9 March 2017
The British Red Cross has launched an emergency appeal as millions of people across East Africa face critical food shortages.
The UN has already declared famine in two counties of South Sudan, while the threat of famine in Somalia could soon become a reality if action is not taken now.
Millions of people are also in desperate need in Kenya and Ethiopia, both of which have been hit by severe drought.
In total, more than 20 million people are in need of help across the four countries.
Ben Webster, British Red Cross head of emergencies, said: "There is the very real danger that people will die of starvation in the coming weeks and months, unless the international community increases its aid effort now.
"All the warning signs are there. If the rainy season fails again, then we are looking at a catastrophic situation. We simply cannot afford to wait until that point before action is taken.
"The Red Cross Movement has been working in the region for many years, and we are drastically increasing our emergency response to meet the vast humanitarian need.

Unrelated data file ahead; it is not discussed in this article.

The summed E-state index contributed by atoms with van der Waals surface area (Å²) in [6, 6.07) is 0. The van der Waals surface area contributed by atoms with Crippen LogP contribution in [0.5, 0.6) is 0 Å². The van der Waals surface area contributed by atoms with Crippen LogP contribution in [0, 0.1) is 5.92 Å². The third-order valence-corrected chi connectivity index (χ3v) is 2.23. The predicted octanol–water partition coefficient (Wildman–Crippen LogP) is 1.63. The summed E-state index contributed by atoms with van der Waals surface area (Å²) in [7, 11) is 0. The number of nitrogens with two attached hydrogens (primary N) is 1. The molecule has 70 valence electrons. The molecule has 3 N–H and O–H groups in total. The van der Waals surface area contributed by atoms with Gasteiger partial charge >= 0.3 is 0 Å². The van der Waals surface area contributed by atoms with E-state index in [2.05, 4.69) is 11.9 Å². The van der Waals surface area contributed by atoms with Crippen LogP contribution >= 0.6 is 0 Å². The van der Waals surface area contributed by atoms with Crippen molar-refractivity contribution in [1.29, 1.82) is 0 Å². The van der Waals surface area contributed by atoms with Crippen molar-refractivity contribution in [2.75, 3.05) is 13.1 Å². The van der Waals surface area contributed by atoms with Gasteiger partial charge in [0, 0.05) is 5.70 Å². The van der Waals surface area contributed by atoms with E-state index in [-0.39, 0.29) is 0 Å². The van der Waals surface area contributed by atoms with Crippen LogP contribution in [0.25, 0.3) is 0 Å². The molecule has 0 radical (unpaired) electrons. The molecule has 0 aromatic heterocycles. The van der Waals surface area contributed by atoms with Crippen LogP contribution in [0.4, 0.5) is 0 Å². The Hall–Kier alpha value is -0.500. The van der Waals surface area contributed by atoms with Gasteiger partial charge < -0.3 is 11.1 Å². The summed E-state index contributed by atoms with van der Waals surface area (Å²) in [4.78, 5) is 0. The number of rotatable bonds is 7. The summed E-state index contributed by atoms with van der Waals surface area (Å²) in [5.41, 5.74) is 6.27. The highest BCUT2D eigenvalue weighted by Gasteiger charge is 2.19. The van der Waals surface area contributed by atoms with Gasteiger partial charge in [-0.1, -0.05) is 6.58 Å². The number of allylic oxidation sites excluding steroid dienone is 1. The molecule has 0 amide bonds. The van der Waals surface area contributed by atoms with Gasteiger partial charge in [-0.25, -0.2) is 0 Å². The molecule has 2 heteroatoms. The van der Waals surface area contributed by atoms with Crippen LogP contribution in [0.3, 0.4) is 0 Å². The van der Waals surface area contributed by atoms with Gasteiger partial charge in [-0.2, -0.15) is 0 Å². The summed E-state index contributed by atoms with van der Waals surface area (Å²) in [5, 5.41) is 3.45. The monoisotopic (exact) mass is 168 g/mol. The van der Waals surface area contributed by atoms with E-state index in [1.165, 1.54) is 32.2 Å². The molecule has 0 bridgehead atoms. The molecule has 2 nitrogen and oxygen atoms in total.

"Our emergency appeal, which reflects the severity of the situation, will support our humanitarian efforts in the region."
Drought takes hold
In large parts of Ethiopia, Kenya and Somalia, successive poor rainy seasons have contributed to a severe drought.
The lack of rainfall has led to reduced pasture land, water shortages and the loss of large numbers of livestock.
The shortage of food means people are not getting nutritious, balanced diets.
As a result, malnutrition rates are alarmingly high with women and children suffering the most.
Conflict and hunger
Conflict in some parts of the region is also fuelling this crisis.
Protracted conflicts have forced growing numbers of people to flee their homes in Somalia and South Sudan.
This means crops are not cultivated and trade is cut off.
South Sudan has been affected by violence for many years, which has seriously undermined people's ability to provide for themselves.
It is a similar story in Somalia, where more than a quarter of a century of fighting has compounded the effect of reduced rainfall.
The insecurity means humanitarian access can be difficult to obtain, leaving people without crucial aid.
Webster added: "Memories are still raw of the famine that killed more than a quarter of a million people just six years ago in Somalia. Urgent action is needed to avert another catastrophe."